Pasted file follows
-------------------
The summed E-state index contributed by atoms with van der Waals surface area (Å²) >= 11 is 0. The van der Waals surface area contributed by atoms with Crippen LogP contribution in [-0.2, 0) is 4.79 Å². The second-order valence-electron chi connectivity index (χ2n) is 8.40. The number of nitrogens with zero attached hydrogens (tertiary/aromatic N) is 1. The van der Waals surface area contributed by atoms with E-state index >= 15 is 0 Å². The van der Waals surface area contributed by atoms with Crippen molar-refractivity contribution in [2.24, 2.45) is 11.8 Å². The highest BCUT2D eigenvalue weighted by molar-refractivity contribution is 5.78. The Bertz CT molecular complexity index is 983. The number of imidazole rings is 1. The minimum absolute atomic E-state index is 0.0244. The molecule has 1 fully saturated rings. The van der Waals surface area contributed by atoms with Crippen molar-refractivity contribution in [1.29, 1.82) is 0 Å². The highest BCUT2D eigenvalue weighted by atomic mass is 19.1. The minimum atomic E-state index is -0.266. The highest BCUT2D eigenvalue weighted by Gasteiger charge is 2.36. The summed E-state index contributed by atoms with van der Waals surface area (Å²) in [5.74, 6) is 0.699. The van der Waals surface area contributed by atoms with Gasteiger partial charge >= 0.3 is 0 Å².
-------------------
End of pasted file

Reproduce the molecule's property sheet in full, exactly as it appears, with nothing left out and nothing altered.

The summed E-state index contributed by atoms with van der Waals surface area (Å²) >= 11 is 0. The van der Waals surface area contributed by atoms with Crippen LogP contribution in [-0.2, 0) is 4.79 Å². The second-order valence-electron chi connectivity index (χ2n) is 8.40. The number of nitrogens with zero attached hydrogens (tertiary/aromatic N) is 1. The van der Waals surface area contributed by atoms with E-state index >= 15 is 0 Å². The van der Waals surface area contributed by atoms with Crippen molar-refractivity contribution in [2.24, 2.45) is 11.8 Å². The highest BCUT2D eigenvalue weighted by molar-refractivity contribution is 5.78. The Bertz CT molecular complexity index is 983. The number of imidazole rings is 1. The minimum absolute atomic E-state index is 0.0244. The molecule has 1 fully saturated rings. The van der Waals surface area contributed by atoms with Crippen molar-refractivity contribution in [1.29, 1.82) is 0 Å². The highest BCUT2D eigenvalue weighted by atomic mass is 19.1. The minimum atomic E-state index is -0.266. The highest BCUT2D eigenvalue weighted by Gasteiger charge is 2.36. The summed E-state index contributed by atoms with van der Waals surface area (Å²) in [5.74, 6) is 0.699. The van der Waals surface area contributed by atoms with Gasteiger partial charge >= 0.3 is 0 Å².